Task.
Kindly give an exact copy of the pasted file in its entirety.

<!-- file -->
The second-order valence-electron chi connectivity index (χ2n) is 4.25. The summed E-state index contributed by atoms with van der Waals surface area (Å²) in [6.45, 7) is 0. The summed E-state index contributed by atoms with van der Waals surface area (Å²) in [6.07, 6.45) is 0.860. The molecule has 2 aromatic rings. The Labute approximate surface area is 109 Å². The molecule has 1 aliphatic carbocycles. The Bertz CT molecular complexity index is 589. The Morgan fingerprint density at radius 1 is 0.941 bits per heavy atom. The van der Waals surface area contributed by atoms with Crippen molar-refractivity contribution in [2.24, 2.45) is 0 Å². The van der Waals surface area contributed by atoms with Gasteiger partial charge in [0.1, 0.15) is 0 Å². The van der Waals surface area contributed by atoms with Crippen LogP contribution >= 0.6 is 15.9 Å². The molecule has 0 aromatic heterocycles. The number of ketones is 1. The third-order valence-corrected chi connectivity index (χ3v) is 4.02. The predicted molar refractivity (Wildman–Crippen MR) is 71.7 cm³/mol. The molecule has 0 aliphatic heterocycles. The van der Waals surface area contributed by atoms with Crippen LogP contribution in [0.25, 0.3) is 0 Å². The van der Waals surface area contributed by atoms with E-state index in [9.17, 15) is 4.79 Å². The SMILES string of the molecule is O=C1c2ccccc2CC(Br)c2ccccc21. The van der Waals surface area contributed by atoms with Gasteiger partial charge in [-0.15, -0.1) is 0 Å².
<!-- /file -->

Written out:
The second-order valence-electron chi connectivity index (χ2n) is 4.25. The summed E-state index contributed by atoms with van der Waals surface area (Å²) in [6.45, 7) is 0. The summed E-state index contributed by atoms with van der Waals surface area (Å²) in [6.07, 6.45) is 0.860. The molecule has 2 aromatic rings. The Labute approximate surface area is 109 Å². The molecule has 1 aliphatic carbocycles. The Bertz CT molecular complexity index is 589. The Morgan fingerprint density at radius 1 is 0.941 bits per heavy atom. The van der Waals surface area contributed by atoms with Crippen molar-refractivity contribution in [2.24, 2.45) is 0 Å². The van der Waals surface area contributed by atoms with Gasteiger partial charge in [0.1, 0.15) is 0 Å². The van der Waals surface area contributed by atoms with Crippen LogP contribution >= 0.6 is 15.9 Å². The molecule has 0 aromatic heterocycles. The number of ketones is 1. The third-order valence-corrected chi connectivity index (χ3v) is 4.02. The predicted molar refractivity (Wildman–Crippen MR) is 71.7 cm³/mol. The molecule has 0 aliphatic heterocycles. The van der Waals surface area contributed by atoms with Crippen LogP contribution in [0.25, 0.3) is 0 Å². The van der Waals surface area contributed by atoms with E-state index in [9.17, 15) is 4.79 Å². The SMILES string of the molecule is O=C1c2ccccc2CC(Br)c2ccccc21. The van der Waals surface area contributed by atoms with Gasteiger partial charge in [-0.15, -0.1) is 0 Å².